I regularly drink Starbucks coffee. It’s true. I used to wonder about the politics involved with coffee, but I have quit that. I have bigger fish to fry, and coffee is not my hot-button issue.
Meanwhile, I do wonder about the things that Starbucks chooses to put on their coffee cups. You know, those “The Way I See It” blurbs that remind me a whole lot of those TV spots they used to (do they still?) run on one of the big American TV networks called “The More You Know”. I know it’s not the same thing, but the positions these two “spots” occupy in peoples’ lives are similar: we now interrupt your regularly scheduled programing/routine to inform you of the following factoid/inspirational quip.
I did pay attention to those TV spots, and I do pay attention to the little blurbs on my cup. In fact, I had a Venti Vanilla Latte last week that actually affected me:
The irony of commitment is that it’s deeply liberating – in work, in play, in love. The act frees you from the tyranny of your internal critic, from the fear that likes to dress itself up and parade around as rational hesitation. To commit is to remove your head as the barrier to your life.
The Way I See It #76 by Anne Morris
Now, I realize that I am/was affected by this little inspirational quip because it spoke to an issue I was already having, but I suppose that’s the genius of Starbucks’ marketing strategy — Starbucks may (or may not) have helped change my outlook on my life, and therefore will (consciously, or unconsciously) become dear to me, making me even more fond of their coffee, even if it isn’t as good as the stuff I make at home on my own. It occurs to me that coffee branding is also lifestyle branding, and Starbucks apparently knows that — really well.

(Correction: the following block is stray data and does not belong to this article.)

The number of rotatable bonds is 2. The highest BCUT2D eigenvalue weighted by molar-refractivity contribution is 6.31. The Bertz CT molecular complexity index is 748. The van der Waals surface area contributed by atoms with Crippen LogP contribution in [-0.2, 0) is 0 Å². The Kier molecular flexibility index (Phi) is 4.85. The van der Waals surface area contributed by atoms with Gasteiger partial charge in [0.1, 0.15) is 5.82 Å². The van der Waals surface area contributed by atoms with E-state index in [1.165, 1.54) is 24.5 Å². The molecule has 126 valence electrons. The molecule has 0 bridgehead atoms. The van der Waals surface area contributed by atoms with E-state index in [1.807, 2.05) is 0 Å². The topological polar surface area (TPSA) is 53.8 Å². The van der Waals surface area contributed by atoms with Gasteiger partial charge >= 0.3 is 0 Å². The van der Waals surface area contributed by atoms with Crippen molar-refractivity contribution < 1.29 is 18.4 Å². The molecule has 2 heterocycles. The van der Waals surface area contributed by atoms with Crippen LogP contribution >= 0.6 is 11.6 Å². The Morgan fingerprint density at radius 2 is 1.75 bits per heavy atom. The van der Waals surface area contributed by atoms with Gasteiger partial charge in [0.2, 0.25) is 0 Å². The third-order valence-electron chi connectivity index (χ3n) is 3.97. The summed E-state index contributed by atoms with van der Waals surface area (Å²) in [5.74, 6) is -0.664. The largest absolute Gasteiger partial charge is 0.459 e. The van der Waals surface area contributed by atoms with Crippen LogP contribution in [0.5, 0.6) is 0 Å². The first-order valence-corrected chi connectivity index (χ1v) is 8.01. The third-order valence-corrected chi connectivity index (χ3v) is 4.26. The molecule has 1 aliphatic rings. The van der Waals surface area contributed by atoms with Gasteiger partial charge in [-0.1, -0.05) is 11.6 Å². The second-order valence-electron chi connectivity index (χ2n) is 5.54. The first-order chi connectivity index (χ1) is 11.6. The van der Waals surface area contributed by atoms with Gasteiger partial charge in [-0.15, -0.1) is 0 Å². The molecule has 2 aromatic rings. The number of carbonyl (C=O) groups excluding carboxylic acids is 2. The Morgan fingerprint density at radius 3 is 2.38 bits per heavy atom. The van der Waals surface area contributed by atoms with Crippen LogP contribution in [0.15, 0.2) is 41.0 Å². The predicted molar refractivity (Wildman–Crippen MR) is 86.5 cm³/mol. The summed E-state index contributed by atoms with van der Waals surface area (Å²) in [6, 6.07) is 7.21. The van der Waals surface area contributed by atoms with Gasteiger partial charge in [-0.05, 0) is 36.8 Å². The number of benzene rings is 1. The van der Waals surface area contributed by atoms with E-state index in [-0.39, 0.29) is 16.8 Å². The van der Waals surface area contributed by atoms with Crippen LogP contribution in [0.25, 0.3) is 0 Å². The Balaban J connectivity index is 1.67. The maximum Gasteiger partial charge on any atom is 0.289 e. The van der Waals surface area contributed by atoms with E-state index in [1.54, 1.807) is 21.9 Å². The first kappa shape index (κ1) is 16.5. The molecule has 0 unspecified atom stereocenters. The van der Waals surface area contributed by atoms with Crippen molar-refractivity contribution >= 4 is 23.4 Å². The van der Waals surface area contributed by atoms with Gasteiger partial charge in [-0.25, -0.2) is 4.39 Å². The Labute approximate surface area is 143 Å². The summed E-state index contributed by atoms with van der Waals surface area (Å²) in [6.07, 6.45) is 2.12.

I pondered on the seemingly foolish thought that a coffee cup would have helped change my life, and initially, I was angered by it. I was angered by the fact that such egregious capitalist life-branding helped to surface an issue in my life that I should have been able to recognize on my own (being an intelligent, self-aware, young woman). Then I thought, “Well, if a coffee cup helped to affect change in my life, why should I care that it was a coffee cup that did it? It got the ball rolling on positive change, and that’s something to be thankful for.”
Maybe that’s a bit happy of me. Maybe I’m not poisoned enough by it, and I should be. I am not, nor have I ever been, one to rail against capitalism or life-branding. I am a pretty laid back sort, that way. And ya know what? Anger at a coffee cup just isn’t worth the effort, but perhaps the changes that it implied I should make, are.
Hurrah for the life-changing coffee cup?